Time after time, each fight in Washington that pits hardworking Americans against insurance behemoths has a common ending: The insurers win, and we lose.
Now, the latest health care debate in Washington is centered around surprise medical billing. Surprise medical billing is when a patient receives a bill for the cost difference between the out-of-network provider’s fee and the amount covered by the patient’s health insurance, after co-pays and deductible.
Of course, lobbyists for the insurance companies have shielded their companies from any responsibility in the ongoing scam. They spend millions of dollars on lobbying members of Congress, and now, in yet another debate, both parties are allowing big insurance companies to skate free of any responsibility in this mess.
As Washington tends to do, they pick an outlier in the medical industry and attack it, acting as if it is the source of most people’s problems. In the case of surprise medical bills, politicians have set their sights on air-ambulatory care.
Some call them life-flights, and it turns out being whisked from an accident site in rural America to a trauma center via aircraft is expensive. The costs of pilots, medical professionals, aircraft and infrastructure are expensive. According to the National Association of Insurance Commissioners, an average cost for one air-ambulance flight is between $12,000 and $25,000.
While these chopper rides may be the shiny and expensive object in the conversation, most Americans will thankfully never ride in one. Surprise medical bills hit most people in much smaller, more frequent quantities at the doctor’s office for testing and in traditional emergency room experiences.
The whole issue comes down to one basic observation of the medical industry: Insurance companies spend a heck of a lot more time finding ways to not cover the services patients need than finding ways to cover them.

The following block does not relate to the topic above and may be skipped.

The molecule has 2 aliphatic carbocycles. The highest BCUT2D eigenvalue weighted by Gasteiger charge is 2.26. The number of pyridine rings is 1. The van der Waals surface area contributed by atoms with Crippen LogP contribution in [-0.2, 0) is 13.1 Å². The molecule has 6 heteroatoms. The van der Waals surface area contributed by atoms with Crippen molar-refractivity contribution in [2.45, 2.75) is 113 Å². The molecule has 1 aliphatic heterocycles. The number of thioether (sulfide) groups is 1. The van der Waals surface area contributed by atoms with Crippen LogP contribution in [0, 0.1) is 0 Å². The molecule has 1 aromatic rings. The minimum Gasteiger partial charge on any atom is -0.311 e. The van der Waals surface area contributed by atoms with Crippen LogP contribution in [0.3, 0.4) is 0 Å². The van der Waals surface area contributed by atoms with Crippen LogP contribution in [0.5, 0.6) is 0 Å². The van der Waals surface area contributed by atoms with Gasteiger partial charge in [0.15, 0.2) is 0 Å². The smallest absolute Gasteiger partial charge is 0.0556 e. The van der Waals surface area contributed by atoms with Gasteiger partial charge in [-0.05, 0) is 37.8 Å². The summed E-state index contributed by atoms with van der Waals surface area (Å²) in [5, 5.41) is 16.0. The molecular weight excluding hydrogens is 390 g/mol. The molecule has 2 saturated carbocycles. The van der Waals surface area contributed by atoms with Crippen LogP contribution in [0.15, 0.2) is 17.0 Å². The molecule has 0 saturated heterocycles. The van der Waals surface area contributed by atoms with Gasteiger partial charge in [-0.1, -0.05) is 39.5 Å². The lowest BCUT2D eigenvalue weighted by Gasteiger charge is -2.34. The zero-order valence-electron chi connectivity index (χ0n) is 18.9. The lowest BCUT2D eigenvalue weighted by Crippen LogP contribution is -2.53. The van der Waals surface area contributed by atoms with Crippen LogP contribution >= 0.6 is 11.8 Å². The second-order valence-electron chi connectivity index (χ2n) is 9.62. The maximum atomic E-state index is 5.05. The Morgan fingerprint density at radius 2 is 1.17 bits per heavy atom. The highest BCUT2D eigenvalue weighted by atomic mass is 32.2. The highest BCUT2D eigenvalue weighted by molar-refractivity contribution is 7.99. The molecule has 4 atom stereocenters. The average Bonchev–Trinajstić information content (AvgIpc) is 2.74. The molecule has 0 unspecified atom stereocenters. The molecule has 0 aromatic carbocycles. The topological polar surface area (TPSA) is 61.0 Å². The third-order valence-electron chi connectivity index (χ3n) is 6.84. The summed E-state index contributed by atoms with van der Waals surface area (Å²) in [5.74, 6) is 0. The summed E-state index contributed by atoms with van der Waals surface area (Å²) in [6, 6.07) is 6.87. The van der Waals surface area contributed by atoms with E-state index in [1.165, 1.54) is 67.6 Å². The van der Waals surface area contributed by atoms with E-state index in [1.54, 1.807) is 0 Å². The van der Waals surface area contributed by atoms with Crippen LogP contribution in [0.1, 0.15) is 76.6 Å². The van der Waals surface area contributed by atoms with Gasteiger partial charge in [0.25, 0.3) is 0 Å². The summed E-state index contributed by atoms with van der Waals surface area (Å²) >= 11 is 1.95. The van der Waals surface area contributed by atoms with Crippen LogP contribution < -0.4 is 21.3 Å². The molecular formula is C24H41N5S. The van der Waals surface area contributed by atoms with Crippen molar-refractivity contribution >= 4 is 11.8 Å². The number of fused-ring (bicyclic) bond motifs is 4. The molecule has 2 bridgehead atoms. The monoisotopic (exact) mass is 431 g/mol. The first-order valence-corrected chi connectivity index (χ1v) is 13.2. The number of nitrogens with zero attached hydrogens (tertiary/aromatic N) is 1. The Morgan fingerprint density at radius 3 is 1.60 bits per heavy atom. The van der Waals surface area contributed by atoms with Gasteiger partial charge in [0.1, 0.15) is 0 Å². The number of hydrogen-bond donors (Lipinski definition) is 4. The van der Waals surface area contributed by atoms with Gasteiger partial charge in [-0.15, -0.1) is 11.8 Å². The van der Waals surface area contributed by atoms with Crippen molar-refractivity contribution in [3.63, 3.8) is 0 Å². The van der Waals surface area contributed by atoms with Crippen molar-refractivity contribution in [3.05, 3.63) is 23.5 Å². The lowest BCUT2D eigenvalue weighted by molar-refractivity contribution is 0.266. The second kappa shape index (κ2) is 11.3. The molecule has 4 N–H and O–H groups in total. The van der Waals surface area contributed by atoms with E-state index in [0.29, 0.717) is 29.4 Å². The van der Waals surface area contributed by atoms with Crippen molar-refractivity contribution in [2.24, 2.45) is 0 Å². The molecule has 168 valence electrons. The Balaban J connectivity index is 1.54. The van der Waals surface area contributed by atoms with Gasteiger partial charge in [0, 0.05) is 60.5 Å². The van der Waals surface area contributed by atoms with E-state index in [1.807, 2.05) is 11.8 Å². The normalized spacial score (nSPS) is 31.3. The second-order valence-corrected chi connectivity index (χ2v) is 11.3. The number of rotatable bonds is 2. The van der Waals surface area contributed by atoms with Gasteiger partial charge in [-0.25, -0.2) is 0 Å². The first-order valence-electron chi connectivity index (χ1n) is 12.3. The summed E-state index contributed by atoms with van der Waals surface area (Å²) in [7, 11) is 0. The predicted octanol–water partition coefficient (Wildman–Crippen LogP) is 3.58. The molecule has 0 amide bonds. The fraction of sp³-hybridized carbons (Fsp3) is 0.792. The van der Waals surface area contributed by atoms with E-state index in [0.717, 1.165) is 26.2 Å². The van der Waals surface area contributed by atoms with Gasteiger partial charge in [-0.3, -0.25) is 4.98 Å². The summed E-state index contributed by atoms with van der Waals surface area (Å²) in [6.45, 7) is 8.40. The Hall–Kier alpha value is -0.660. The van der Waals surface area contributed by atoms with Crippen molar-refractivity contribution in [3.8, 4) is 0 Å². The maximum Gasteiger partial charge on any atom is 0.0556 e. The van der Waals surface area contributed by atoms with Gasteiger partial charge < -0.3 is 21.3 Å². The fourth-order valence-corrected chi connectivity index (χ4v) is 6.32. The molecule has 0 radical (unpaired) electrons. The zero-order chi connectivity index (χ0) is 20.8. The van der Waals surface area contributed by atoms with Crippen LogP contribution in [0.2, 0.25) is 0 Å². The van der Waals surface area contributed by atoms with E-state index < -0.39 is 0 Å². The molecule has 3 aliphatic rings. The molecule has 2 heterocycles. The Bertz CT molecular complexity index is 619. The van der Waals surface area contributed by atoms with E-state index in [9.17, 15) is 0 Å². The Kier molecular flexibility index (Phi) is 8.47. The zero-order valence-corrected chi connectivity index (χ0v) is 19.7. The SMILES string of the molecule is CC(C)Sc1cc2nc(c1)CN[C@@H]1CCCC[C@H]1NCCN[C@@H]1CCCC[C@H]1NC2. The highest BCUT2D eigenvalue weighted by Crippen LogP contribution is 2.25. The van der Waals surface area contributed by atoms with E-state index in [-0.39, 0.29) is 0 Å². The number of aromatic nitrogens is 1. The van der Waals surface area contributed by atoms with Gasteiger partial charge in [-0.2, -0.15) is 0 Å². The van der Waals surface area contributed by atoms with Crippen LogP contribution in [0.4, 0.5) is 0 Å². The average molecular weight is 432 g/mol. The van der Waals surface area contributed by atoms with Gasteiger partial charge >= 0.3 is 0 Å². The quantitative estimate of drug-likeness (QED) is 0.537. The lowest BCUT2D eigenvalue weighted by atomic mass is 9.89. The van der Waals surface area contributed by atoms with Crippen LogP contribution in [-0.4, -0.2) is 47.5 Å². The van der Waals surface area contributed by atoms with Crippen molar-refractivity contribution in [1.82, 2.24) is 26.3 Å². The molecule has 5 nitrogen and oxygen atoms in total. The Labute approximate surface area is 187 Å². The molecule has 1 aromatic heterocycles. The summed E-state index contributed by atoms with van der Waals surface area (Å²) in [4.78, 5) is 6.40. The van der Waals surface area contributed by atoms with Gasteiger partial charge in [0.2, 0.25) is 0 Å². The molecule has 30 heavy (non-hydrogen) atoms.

In rural America, we are suffering from the rapid closure of rural hospitals. The geographical gap between many Americans and trauma centers continues to grow wider, impacting more people. About 85 million Americans have access to a level 1 or 2 trauma care facility within one hour only if they are airlifted.
Doctors will explain to you just how important being within an hour of a trauma center is if you are in an accident or have an incident like a massive heart attack. In the medical community, it is called the golden hour — and it is the difference in life or death in many trauma situations.
So here we are, another debate in Washington that sidesteps the real issue at hand, finds the scapegoat and avoids pointing fingers at the real perpetrator: the insurance industry.
With the closure of rural hospitals and the notion that we can simply video conference into our doctor appointment, rural Americans cannot sustain the hit of medical air transport becoming a luxury. That solution would totally miss the real issue at hand and put millions of Americans further and further away from the crucial emergency care they need. Any reform that hopes to decrease surprise medical billing must reign in the insurance industry.
Chris Skorupa currently serves as vice president of the Rural & Agriculture Council of America, a consortium of mayors, county commissioners, ranchers, farmers, producers, main street business owners and leaders in rural America.
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